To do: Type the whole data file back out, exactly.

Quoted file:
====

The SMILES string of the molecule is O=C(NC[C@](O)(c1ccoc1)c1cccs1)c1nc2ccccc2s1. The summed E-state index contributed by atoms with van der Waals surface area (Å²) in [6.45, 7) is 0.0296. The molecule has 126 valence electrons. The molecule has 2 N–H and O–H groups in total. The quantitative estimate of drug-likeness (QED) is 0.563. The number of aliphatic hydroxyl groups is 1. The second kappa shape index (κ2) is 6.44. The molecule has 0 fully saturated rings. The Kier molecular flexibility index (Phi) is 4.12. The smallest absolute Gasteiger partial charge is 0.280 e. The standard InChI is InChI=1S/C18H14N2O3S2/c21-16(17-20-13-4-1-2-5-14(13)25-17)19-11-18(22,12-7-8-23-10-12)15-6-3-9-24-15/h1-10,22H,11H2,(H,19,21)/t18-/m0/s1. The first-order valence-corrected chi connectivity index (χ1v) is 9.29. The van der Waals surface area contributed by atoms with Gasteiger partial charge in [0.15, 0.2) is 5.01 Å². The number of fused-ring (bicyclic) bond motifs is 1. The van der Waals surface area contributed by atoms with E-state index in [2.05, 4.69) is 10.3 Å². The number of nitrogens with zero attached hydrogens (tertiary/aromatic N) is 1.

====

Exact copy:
The SMILES string of the molecule is O=C(NC[C@](O)(c1ccoc1)c1cccs1)c1nc2ccccc2s1. The summed E-state index contributed by atoms with van der Waals surface area (Å²) in [6.45, 7) is 0.0296. The molecule has 126 valence electrons. The molecule has 2 N–H and O–H groups in total. The quantitative estimate of drug-likeness (QED) is 0.563. The number of aliphatic hydroxyl groups is 1. The second kappa shape index (κ2) is 6.44. The molecule has 0 fully saturated rings. The Kier molecular flexibility index (Phi) is 4.12. The smallest absolute Gasteiger partial charge is 0.280 e. The standard InChI is InChI=1S/C18H14N2O3S2/c21-16(17-20-13-4-1-2-5-14(13)25-17)19-11-18(22,12-7-8-23-10-12)15-6-3-9-24-15/h1-10,22H,11H2,(H,19,21)/t18-/m0/s1. The first-order valence-corrected chi connectivity index (χ1v) is 9.29. The van der Waals surface area contributed by atoms with Gasteiger partial charge in [0.15, 0.2) is 5.01 Å². The number of fused-ring (bicyclic) bond motifs is 1. The van der Waals surface area contributed by atoms with E-state index in [2.05, 4.69) is 10.3 Å². The number of nitrogens with zero attached hydrogens (tertiary/aromatic N) is 1.